Electrical Wiring Residential, 18th Edition

Electrical Wiring Residential, 18th Edition
  • Author: Ray C. Mullin and Phil Simmons
    Publisher: Cengage Learning
    Genres: Electrical Engineering
    Publish Date: January 17, 2014
    ISBN-10: 1285170954
    Pages: 848
    File Type: PDF
    Language: English


Book Preface

The 18th edition of Electrical Wiring—Residential is based on the 2014 National Electrical Code (NEC). The NEC is used as the basic standard for the layout and construction of residential electrical systems. In this text, thorough explanations are provided of Code requirements as they relate to residential wiring. To gain the greatest benefit from this edition, the student must use the NEC on a continuing basis.

It is extremely difficult to learn the NEC by merely reading it. This text brings together the rules of the NEC and the wiring of an actual house. You will study the rules from the NEC and apply those rules to a true-to-life house wiring installation. Take a moment to look at the Table of Contents. It is immediately apparent that you will not learn such things as how to drill a hole, tape a splice, fish a cable through a wall, use tools, or repair broken plaster around a box. These things you already know or are learning on the job. The emphasis of this text is to teach you how to wire a house that “Meets Code.” Doing it right the first time is far better than having to do it over because the electrical inspector turned down your job.

The first seven chapters in this book concentrate on basic electrical code requirements that apply to house wiring. This includes safety when working with electricity; construction symbols, plans, and specifications; wiring methods; conductor sizing; circuit layout; wiring diagrams; numerous ways to connect switches and receptacles; how to wire recessed luminaires; ground-fault circuit interrupters (GFCIs); arc-fault circuit interrupters (AFCIs); and surge suppressors.

The remaining chapters are devoted to the wiring of an actual house—room by room, circuit by circuit. All of these circuits are taken into account when calculating the size of the main service. Because proper grounding is a key safety issue, the subject is covered in detail.

You will also learn about security systems, fire and smoke alarms, low-voltage remote-control wiring, swimming pools, and standby generators, and you will be introduced to structured wiring for home automation.

You will find this text unique in that you will use the text, an actual set of Plans and specifications, and the NEC—all at the same time. The text is perfect for learning house wiring and makes an excellent reference source for looking up specific topics relating to house wiring. The blueprints serve as the basis for the wiring schematics, cable layouts, and discussions provided in the text. Each chapter dealing with a specific type of wiring * Reprinted with permission from NFPA 70-2014. is referenced to the appropriate plan sheet. All wiring systems are described in detail—lighting, appliance, heating, service entrance, and so on.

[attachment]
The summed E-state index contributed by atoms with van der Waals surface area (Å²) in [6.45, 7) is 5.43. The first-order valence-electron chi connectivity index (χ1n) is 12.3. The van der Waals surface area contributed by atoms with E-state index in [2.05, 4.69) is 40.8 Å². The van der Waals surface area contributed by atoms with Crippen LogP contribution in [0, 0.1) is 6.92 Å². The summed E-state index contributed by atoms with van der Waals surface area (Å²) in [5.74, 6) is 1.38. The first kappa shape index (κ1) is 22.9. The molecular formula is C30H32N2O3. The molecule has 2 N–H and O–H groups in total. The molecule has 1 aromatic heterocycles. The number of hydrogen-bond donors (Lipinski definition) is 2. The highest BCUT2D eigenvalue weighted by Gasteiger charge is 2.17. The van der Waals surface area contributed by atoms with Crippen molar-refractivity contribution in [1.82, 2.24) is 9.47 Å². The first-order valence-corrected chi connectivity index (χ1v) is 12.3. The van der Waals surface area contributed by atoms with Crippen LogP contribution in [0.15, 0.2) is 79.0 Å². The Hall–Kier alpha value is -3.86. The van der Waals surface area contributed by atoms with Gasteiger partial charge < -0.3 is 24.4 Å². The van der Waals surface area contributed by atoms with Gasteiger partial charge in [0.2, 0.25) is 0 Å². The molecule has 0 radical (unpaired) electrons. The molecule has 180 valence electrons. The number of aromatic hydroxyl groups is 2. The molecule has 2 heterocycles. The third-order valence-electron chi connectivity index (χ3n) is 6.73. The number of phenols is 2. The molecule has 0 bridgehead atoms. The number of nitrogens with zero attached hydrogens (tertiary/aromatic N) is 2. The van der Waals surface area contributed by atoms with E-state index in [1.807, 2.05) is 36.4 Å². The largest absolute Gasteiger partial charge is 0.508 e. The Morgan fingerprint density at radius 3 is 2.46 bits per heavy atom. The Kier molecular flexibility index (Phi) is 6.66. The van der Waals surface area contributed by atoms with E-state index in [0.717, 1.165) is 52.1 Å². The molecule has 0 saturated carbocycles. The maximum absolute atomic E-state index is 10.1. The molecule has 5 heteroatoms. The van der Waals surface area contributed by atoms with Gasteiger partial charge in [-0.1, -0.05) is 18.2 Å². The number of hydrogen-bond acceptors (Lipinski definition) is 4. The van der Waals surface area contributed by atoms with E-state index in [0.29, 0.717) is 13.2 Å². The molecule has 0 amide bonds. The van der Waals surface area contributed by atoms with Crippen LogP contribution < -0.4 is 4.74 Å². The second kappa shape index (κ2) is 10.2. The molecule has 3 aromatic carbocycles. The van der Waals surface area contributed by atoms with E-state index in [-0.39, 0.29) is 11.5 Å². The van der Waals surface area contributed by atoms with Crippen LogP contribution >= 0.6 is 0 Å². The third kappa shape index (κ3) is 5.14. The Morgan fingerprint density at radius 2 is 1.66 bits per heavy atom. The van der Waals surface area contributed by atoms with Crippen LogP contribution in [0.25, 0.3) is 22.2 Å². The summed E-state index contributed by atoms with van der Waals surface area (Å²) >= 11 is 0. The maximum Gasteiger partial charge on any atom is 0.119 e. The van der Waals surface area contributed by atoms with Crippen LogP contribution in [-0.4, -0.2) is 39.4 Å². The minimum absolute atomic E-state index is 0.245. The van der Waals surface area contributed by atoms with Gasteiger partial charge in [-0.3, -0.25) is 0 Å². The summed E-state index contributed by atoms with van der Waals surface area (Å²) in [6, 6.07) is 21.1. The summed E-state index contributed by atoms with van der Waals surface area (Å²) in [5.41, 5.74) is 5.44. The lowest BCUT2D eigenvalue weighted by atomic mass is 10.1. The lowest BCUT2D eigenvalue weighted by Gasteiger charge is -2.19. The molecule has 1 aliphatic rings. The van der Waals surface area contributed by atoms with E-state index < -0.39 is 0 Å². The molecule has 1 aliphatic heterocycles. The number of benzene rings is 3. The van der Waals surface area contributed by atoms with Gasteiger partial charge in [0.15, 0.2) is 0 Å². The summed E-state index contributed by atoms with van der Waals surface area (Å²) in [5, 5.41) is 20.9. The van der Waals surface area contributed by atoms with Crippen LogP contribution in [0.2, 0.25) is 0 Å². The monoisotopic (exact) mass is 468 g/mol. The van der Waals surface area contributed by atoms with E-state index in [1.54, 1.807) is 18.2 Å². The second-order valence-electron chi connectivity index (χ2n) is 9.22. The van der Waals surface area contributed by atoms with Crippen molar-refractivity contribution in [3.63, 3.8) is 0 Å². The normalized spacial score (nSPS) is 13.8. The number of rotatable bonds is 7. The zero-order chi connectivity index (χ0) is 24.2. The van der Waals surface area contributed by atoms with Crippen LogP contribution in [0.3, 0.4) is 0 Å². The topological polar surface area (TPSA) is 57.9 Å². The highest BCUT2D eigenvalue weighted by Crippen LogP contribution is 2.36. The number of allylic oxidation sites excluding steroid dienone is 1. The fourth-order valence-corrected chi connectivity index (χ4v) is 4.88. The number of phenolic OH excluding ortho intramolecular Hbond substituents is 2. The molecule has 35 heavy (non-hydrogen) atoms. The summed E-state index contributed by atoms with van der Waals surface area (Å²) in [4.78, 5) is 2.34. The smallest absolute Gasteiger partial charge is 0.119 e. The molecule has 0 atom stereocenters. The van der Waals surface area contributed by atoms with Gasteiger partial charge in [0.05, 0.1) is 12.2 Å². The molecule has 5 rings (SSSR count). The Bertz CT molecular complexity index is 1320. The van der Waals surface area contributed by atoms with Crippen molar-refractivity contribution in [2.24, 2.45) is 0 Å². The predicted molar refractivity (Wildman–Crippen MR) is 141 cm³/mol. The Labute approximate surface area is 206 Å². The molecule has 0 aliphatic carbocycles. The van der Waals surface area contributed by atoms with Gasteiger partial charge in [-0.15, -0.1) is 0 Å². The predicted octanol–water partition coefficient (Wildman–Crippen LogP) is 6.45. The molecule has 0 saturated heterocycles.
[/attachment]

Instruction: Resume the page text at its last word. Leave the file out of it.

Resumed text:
The house selected for this edition is scaled for current construction practices and costs. Note, however, that the wiring, luminaires, appliances, number of outlets, number of circuits, and track lighting are not all commonly found in a home of this size. The wiring may incorporate more features than are absolutely necessary. This was done to present as many features and Code issues as possible, to give the student more experience in wiring a residence. Also included are many recommendations that are above and beyond the basic NEC requirements.

Note: The NEC (NFPA 70) becomes mandatory only after it has been adopted by a city, county, state, or other governing body. Until officially adopted, the NEC is merely advisory in nature. State and local electrical codes may contain modifications of the NEC to meet local requirements. In some cases, local codes will adopt certain more stringent regulations than those found in the NEC. For example, the NEC recognizes nonmetallic-sheathed cable as an acceptable wiring method for house wiring. Yet, the city of Chicago and surrounding counties do not permit nonmetallic-sheathed cable for house wiring. In these areas, all house wiring is done with electrical metallic tubing (thinwall).

There are also instances where a governing body has legislated action that waives specific NEC requirements, feeling that the NEC was too restrictive on that particular issue. Such instances are very rare. The instructor is encouraged to furnish students with any local variations from the NEC that would affect this residential installation in a specific locality.

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